The Day With No Currencies

Stephen A. Simonis Sr reflects on his memories of 11 September 2001.

Stephen A. Simonis Sr. is a foreign exchange risk management executive with over 30 years experience in the FX market. 

It was a September Tuesday morning on a 15th floor trading room in downtown Manhattan. My position was under water and I was angry, aggravated and whatever other adjective you might want to add and it wasn’t even 8:30 am. Little did I know that in a short time I would not care in the least.

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A short time later, a colleague watching the TV said that CNN is reporting that a small plane had hit the trade center. Apprehensively we watched the coverage and although unspoken, we all realized that this was no small plane and most likely no accident. As we watched, someone said ‘look they have a replay’, however the hole in the first tower was still burning and it was no replay, it was the second plane. Our building shook so much we thought it we’d been hit.

Traders who make split second decisions on millions of dollars every day were silent. These confident, strong, decisive men and women stood silently wondering what to do. Finally we realized we had to evacuate. The walk down the 15 flights in a dimly lit stairwell was silent. No one spoke. I remember the eerie silence. Only footsteps and some muffled crying could be heard. I’m sure we were all thinking the same thing… what was happening outside? Were there anymore planes? Would we make it out?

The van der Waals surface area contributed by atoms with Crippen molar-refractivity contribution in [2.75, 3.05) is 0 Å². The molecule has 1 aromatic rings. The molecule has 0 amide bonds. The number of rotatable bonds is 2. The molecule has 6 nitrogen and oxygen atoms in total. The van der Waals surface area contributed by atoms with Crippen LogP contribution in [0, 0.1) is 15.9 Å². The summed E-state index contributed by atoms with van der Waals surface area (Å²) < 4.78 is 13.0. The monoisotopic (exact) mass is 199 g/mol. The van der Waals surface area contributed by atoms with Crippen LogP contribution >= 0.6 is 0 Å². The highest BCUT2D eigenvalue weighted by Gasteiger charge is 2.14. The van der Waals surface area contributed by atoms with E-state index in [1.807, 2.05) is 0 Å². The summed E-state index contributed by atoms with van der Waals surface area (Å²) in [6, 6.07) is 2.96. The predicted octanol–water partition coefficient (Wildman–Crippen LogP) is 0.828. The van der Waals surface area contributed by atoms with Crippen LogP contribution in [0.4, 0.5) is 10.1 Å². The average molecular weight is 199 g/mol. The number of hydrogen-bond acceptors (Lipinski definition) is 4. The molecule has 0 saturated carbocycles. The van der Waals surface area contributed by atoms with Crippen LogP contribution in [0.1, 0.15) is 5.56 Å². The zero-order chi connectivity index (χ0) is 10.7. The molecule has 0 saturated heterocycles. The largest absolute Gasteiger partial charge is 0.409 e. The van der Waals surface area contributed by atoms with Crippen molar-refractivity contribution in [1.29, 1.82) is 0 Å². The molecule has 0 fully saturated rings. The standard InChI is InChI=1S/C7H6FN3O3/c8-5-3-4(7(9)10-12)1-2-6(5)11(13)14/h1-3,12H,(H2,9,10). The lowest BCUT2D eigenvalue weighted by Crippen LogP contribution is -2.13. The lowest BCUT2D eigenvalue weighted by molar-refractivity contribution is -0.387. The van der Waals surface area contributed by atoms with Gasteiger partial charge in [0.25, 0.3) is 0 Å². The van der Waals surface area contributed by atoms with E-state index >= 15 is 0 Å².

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Once outside, people were crying and desperately trying to reach loved ones but cell service was pretty much non-existent. Someone got a call in from our London office who was trying to manage the risk we had in New York and he asked me what my position was. I could not remember. 15 years later I still do not remember. I had 2 goals at that point, to let my family know I was alive and to get out of there so the fact that I was alive did not change.

Looking up at the giant holes up in the sky, we saw people jumping out of the buildings. It is a sight none of us will ever forget. Then the first tower came down. We ran faster than any of us can really run. It was 5 agonizing hours later I was able to inform my family I was okay.  I thought then, what in the world was I so angry about at 8:30 am? How irrelevant it all seemed.

So while this is not an article on charts, currencies, profits or anything financial, it is a note to say that we all need to unite. It’s a note to say, remember to realize what really really matters. Family, friends and colleagues. A note to say we should unite as a human race, and hope and pray that there are never any more days where any of us forget our position.


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